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from overnight to possibly later this week. once the scientists fully understand the issue during testing that forced the delay, they're hoping to capture some unforgettable images. abc's gio benitez has more. >> reporter: it's a selfie like we have never seen before, the mars rover perseverance on the red planet and right there on the left is the mars' helicopter ingenuity. perseverance sending back pictures of ingenuity testing its blades. showing what it could look like as ingenuity becomes the first helicopter to ever take flight on another planet. >> this is one of the earlier test builds of one of the blades. >> wow. oh my gosh. >> see? >> this is, like, paper. >> exactly. yet it is strong enough for you to spin it through this very
thin atmosphere at 2,400 revolutions per minute. >> reporter: this is the project manager for nasa's mars helicopter. >> this is what you are seeing from the top, the antenna to the rotor system, and everything it has to lift has to weigh less than four pounds. >> reporter: ingenuity will have to fly entirely on its own with almost no atmosphere after surviving dangerously cold nights, negative 130 degrees. if it works, it'll set the scen capturing epic images. >> there will of course, be the first ever images ever taken from an aerial vantage point on, you know, from a flying craft. >> this is the ultimate drone shot, right? no other drone shot will match this drone shot. >> reporter: like a proud but cautious brother, perseverance will watch and record ingenuity's historic flight from a distance, about 200 feet away. for "good morning america," gio benitez, abc news, on planet earth.
>> thank you for that clarification. terrestrial location, gio. we'll be right back with "pop news." side, i looked fine. i got really good at masking my depression. but inside was a different story. even though i'd been on an antidepressant for months, i was still feeling depressed. is there anything more i can do? yes, adding rexulti may help. when taken with an antidepressant, rexulti was proven to reduce depression symptoms an extra 62% compared to the antidepressant alone. so you can stay on your current treatment and help build on your progress. rexulti can cause serious side effects. elderly dementia patients have increased risk of death or stroke. antidepressants may increase suicidal thoughts and worsen depression in those under 25. call your doctor about fever, stiff muscles, and confusion, which could be life-threatening, or uncontrollable muscle movements, which may be permanent. increased cholesterol; weight gain; high blood sugar; decreased white blood cells; unusual urges; dizziness on standing; seizures; trouble swallowing may occur.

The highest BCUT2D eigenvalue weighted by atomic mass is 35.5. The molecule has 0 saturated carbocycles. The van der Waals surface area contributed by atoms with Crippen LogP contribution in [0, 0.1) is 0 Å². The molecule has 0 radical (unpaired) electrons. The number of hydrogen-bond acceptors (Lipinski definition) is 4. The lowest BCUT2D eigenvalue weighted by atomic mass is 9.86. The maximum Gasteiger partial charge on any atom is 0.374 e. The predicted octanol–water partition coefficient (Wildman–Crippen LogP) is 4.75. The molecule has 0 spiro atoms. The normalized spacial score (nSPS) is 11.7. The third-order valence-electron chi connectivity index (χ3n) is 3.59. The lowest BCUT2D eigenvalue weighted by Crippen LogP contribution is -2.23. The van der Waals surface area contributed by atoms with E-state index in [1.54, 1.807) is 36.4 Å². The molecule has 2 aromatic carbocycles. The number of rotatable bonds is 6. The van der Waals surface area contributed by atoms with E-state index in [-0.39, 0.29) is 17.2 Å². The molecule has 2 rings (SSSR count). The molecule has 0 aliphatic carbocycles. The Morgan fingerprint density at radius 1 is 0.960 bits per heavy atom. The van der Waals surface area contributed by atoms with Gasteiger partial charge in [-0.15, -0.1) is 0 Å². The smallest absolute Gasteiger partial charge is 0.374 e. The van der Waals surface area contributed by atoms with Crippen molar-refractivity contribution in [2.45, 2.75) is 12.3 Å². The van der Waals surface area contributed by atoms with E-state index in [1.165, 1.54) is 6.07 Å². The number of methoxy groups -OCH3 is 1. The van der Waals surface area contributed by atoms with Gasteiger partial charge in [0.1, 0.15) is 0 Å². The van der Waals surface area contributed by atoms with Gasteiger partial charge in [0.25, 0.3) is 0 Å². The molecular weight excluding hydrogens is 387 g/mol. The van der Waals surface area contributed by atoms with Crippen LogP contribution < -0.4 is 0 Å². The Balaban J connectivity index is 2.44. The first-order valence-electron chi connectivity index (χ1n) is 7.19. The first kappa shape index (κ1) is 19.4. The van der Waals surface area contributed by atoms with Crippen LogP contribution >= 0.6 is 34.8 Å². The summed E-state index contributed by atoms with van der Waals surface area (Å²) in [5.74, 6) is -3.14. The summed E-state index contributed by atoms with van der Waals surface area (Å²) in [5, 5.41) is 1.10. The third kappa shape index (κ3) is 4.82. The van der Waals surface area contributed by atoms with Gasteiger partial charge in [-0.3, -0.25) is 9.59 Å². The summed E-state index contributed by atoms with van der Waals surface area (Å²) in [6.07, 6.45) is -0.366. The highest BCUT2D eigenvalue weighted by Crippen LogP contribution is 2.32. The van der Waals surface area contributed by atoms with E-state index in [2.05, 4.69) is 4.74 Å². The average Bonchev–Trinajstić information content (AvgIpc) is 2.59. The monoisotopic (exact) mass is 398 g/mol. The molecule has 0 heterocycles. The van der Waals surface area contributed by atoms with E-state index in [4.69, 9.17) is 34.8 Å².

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(host) welcome to blue buffalo's one taste is all it takes. you want healthy ingredients. your cat is all about the the flavor. tastefuls has it all...are you ready? (samara) i need it to be healthy. but if it doesn't taste good she's not going to eat it. (veronica) i've unfortunately had to sacrifice quality. it's been a lot of trial and error with her. (samara) oh, she's walking to it. (veronica) you like it? (samara) i'm impressed. this is really healthy. (veronica) that's what i want for gracie. i'll be feeding her tastefuls. (samara) one taste is all it takes.
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♪ "good morning america" is sponsored by blue tastefuls. insanely tasty cat food from the leader in natural pet food. all right. time for "pop news," and we're trying out a new host today. her name is -- >> listen, if we're going to try out a new host, it needs to be rob selling cat food. that was good. >> we know the guy hates cats. all right. it's time for "pop news," and we begin with phoebe waller-bridge taking on a new adventure in the fifth installment of indiana jones. the emmy-winning "fleabag" star will co-star alongside the man himself, harrison ford, who's set to don the fedora once again for the iconic role.
the director spoke out about the big news saying, quote, when you add phoebe, a dazzling actor, brilliant creative voice, and the chemistry she will undoubtedly bring to our set, i can't help but feel as lucky as indiana jones himself. quite a sell there. details on the plot still under wraps, but right now it's set to be released july 2022. so set your calendars. also, dwayne johnson, also known as the rock, but might one day be known as president possibly? the actor responding to a recent survey found that 46% of americans said they would support him in a bid for the nation's highest office. in february he said he would consider a run if that's what the people want. and now on twitter he's posted, not sure our founding fathers ever envisioned a 6'4", bald, tattooed, half black, half samoan tequila-drinking, pickup truck driving, fanny pack wearing guy joining their club, but if it ever happens, it would